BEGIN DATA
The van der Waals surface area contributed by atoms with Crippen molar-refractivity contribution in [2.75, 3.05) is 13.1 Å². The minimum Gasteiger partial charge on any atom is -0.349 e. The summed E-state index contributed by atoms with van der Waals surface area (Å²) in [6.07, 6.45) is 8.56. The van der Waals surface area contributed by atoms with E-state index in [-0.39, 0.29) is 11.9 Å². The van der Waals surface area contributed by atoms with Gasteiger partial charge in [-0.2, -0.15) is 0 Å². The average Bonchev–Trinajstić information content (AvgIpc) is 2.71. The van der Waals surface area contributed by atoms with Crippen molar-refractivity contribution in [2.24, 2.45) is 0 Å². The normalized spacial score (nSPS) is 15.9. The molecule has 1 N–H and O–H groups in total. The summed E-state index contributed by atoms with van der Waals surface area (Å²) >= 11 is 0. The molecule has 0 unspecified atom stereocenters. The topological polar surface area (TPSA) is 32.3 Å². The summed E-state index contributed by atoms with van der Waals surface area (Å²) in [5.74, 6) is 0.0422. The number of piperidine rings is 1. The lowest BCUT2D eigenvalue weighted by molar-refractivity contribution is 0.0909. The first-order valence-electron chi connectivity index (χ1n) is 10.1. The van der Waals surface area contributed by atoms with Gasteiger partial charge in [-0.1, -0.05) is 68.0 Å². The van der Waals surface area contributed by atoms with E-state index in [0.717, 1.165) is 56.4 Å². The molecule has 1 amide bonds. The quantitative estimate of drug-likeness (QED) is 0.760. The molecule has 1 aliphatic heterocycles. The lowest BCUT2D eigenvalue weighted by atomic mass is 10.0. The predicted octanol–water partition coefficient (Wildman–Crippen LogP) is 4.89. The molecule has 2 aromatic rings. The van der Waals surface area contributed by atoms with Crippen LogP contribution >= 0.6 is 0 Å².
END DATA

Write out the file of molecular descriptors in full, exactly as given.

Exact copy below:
The van der Waals surface area contributed by atoms with Crippen molar-refractivity contribution in [2.75, 3.05) is 13.1 Å². The minimum Gasteiger partial charge on any atom is -0.349 e. The summed E-state index contributed by atoms with van der Waals surface area (Å²) in [6.07, 6.45) is 8.56. The van der Waals surface area contributed by atoms with E-state index in [-0.39, 0.29) is 11.9 Å². The van der Waals surface area contributed by atoms with Gasteiger partial charge in [-0.2, -0.15) is 0 Å². The average Bonchev–Trinajstić information content (AvgIpc) is 2.71. The van der Waals surface area contributed by atoms with Crippen molar-refractivity contribution in [2.24, 2.45) is 0 Å². The normalized spacial score (nSPS) is 15.9. The molecule has 1 N–H and O–H groups in total. The summed E-state index contributed by atoms with van der Waals surface area (Å²) >= 11 is 0. The molecule has 0 unspecified atom stereocenters. The topological polar surface area (TPSA) is 32.3 Å². The summed E-state index contributed by atoms with van der Waals surface area (Å²) in [5.74, 6) is 0.0422. The number of piperidine rings is 1. The lowest BCUT2D eigenvalue weighted by molar-refractivity contribution is 0.0909. The first-order valence-electron chi connectivity index (χ1n) is 10.1. The van der Waals surface area contributed by atoms with Gasteiger partial charge in [-0.1, -0.05) is 68.0 Å². The van der Waals surface area contributed by atoms with E-state index in [0.717, 1.165) is 56.4 Å². The molecule has 1 amide bonds. The quantitative estimate of drug-likeness (QED) is 0.760. The molecule has 1 aliphatic heterocycles. The lowest BCUT2D eigenvalue weighted by atomic mass is 10.0. The predicted octanol–water partition coefficient (Wildman–Crippen LogP) is 4.89. The molecule has 2 aromatic rings. The van der Waals surface area contributed by atoms with Crippen LogP contribution >= 0.6 is 0 Å².